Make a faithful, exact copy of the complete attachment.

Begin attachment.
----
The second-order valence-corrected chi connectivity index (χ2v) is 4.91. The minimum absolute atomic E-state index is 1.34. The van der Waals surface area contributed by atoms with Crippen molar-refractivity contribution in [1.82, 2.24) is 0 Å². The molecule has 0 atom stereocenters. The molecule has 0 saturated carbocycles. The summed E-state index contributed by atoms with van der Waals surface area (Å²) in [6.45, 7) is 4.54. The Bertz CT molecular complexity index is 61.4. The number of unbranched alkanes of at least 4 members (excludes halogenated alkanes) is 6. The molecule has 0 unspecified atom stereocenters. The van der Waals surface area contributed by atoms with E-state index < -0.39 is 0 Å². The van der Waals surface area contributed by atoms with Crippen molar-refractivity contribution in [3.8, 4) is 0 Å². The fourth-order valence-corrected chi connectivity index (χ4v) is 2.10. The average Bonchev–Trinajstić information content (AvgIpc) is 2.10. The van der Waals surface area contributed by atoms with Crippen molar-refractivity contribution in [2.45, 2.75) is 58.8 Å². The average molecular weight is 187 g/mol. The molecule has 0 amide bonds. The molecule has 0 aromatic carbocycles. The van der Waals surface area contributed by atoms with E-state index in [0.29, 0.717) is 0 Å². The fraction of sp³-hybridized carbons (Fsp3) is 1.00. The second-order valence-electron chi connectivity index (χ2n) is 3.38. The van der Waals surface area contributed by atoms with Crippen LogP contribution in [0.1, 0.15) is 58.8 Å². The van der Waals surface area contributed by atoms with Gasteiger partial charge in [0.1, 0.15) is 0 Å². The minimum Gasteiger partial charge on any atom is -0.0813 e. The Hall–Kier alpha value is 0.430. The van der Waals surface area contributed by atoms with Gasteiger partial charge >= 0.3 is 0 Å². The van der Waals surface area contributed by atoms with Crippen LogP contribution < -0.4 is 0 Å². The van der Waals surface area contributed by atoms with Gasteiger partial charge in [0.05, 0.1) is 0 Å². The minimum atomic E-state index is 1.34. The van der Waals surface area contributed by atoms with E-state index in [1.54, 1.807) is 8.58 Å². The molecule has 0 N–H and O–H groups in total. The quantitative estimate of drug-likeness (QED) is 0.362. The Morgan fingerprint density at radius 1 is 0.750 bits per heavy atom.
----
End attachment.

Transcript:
The second-order valence-corrected chi connectivity index (χ2v) is 4.91. The minimum absolute atomic E-state index is 1.34. The van der Waals surface area contributed by atoms with Crippen molar-refractivity contribution in [1.82, 2.24) is 0 Å². The molecule has 0 atom stereocenters. The molecule has 0 saturated carbocycles. The summed E-state index contributed by atoms with van der Waals surface area (Å²) in [6.45, 7) is 4.54. The Bertz CT molecular complexity index is 61.4. The number of unbranched alkanes of at least 4 members (excludes halogenated alkanes) is 6. The molecule has 0 unspecified atom stereocenters. The van der Waals surface area contributed by atoms with E-state index < -0.39 is 0 Å². The van der Waals surface area contributed by atoms with Crippen molar-refractivity contribution in [3.8, 4) is 0 Å². The fourth-order valence-corrected chi connectivity index (χ4v) is 2.10. The average Bonchev–Trinajstić information content (AvgIpc) is 2.10. The van der Waals surface area contributed by atoms with Crippen molar-refractivity contribution in [2.45, 2.75) is 58.8 Å². The average molecular weight is 187 g/mol. The molecule has 0 amide bonds. The molecule has 0 aromatic carbocycles. The van der Waals surface area contributed by atoms with E-state index in [0.29, 0.717) is 0 Å². The fraction of sp³-hybridized carbons (Fsp3) is 1.00. The second-order valence-electron chi connectivity index (χ2n) is 3.38. The van der Waals surface area contributed by atoms with Crippen LogP contribution in [0.1, 0.15) is 58.8 Å². The van der Waals surface area contributed by atoms with Gasteiger partial charge in [0.1, 0.15) is 0 Å². The minimum Gasteiger partial charge on any atom is -0.0813 e. The Hall–Kier alpha value is 0.430. The van der Waals surface area contributed by atoms with Gasteiger partial charge >= 0.3 is 0 Å². The van der Waals surface area contributed by atoms with Crippen LogP contribution < -0.4 is 0 Å². The van der Waals surface area contributed by atoms with Gasteiger partial charge in [0.05, 0.1) is 0 Å². The minimum atomic E-state index is 1.34. The van der Waals surface area contributed by atoms with E-state index in [1.54, 1.807) is 8.58 Å². The molecule has 0 N–H and O–H groups in total. The quantitative estimate of drug-likeness (QED) is 0.362. The Morgan fingerprint density at radius 1 is 0.750 bits per heavy atom.